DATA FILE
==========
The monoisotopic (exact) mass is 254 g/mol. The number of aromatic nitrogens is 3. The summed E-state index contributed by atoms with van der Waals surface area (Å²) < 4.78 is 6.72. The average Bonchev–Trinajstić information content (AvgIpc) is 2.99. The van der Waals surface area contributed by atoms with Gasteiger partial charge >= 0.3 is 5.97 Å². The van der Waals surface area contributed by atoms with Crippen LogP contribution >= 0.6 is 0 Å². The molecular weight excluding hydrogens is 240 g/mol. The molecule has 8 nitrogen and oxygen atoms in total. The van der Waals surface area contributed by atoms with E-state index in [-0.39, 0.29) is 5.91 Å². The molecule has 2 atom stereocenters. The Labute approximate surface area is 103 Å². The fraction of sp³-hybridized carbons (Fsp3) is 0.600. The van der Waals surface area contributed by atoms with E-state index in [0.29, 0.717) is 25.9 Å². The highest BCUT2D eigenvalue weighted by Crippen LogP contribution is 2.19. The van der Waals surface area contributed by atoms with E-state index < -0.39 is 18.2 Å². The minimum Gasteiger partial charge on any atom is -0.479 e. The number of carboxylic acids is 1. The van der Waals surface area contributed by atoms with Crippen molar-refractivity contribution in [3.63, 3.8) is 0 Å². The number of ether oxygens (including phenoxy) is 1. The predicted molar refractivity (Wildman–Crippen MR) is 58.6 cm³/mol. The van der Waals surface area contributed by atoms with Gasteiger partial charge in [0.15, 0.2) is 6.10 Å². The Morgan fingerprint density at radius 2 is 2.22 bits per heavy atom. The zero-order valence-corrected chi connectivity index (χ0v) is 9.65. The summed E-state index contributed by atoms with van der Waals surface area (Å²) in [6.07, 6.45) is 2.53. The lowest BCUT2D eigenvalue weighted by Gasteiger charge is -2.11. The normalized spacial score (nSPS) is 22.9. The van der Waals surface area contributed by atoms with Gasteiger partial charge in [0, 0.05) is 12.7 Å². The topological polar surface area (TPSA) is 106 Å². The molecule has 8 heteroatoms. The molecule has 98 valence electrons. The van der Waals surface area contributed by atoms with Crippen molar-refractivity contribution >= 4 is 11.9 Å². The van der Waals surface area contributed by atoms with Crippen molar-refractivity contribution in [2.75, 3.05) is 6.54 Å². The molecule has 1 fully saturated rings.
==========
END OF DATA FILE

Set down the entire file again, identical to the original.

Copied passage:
The monoisotopic (exact) mass is 254 g/mol. The number of aromatic nitrogens is 3. The summed E-state index contributed by atoms with van der Waals surface area (Å²) < 4.78 is 6.72. The average Bonchev–Trinajstić information content (AvgIpc) is 2.99. The van der Waals surface area contributed by atoms with Gasteiger partial charge >= 0.3 is 5.97 Å². The van der Waals surface area contributed by atoms with Crippen LogP contribution >= 0.6 is 0 Å². The molecular weight excluding hydrogens is 240 g/mol. The molecule has 8 nitrogen and oxygen atoms in total. The van der Waals surface area contributed by atoms with E-state index in [-0.39, 0.29) is 5.91 Å². The molecule has 2 atom stereocenters. The Labute approximate surface area is 103 Å². The fraction of sp³-hybridized carbons (Fsp3) is 0.600. The van der Waals surface area contributed by atoms with E-state index in [0.29, 0.717) is 25.9 Å². The highest BCUT2D eigenvalue weighted by Crippen LogP contribution is 2.19. The van der Waals surface area contributed by atoms with E-state index < -0.39 is 18.2 Å². The minimum Gasteiger partial charge on any atom is -0.479 e. The number of carboxylic acids is 1. The van der Waals surface area contributed by atoms with Crippen molar-refractivity contribution in [3.63, 3.8) is 0 Å². The number of ether oxygens (including phenoxy) is 1. The predicted molar refractivity (Wildman–Crippen MR) is 58.6 cm³/mol. The van der Waals surface area contributed by atoms with Gasteiger partial charge in [0.15, 0.2) is 6.10 Å². The Morgan fingerprint density at radius 2 is 2.22 bits per heavy atom. The zero-order valence-corrected chi connectivity index (χ0v) is 9.65. The summed E-state index contributed by atoms with van der Waals surface area (Å²) in [6.07, 6.45) is 2.53. The lowest BCUT2D eigenvalue weighted by Gasteiger charge is -2.11. The normalized spacial score (nSPS) is 22.9. The van der Waals surface area contributed by atoms with Gasteiger partial charge in [0, 0.05) is 12.7 Å². The topological polar surface area (TPSA) is 106 Å². The molecule has 8 heteroatoms. The molecule has 98 valence electrons. The van der Waals surface area contributed by atoms with Crippen molar-refractivity contribution >= 4 is 11.9 Å². The van der Waals surface area contributed by atoms with Crippen molar-refractivity contribution in [2.75, 3.05) is 6.54 Å². The molecule has 1 fully saturated rings.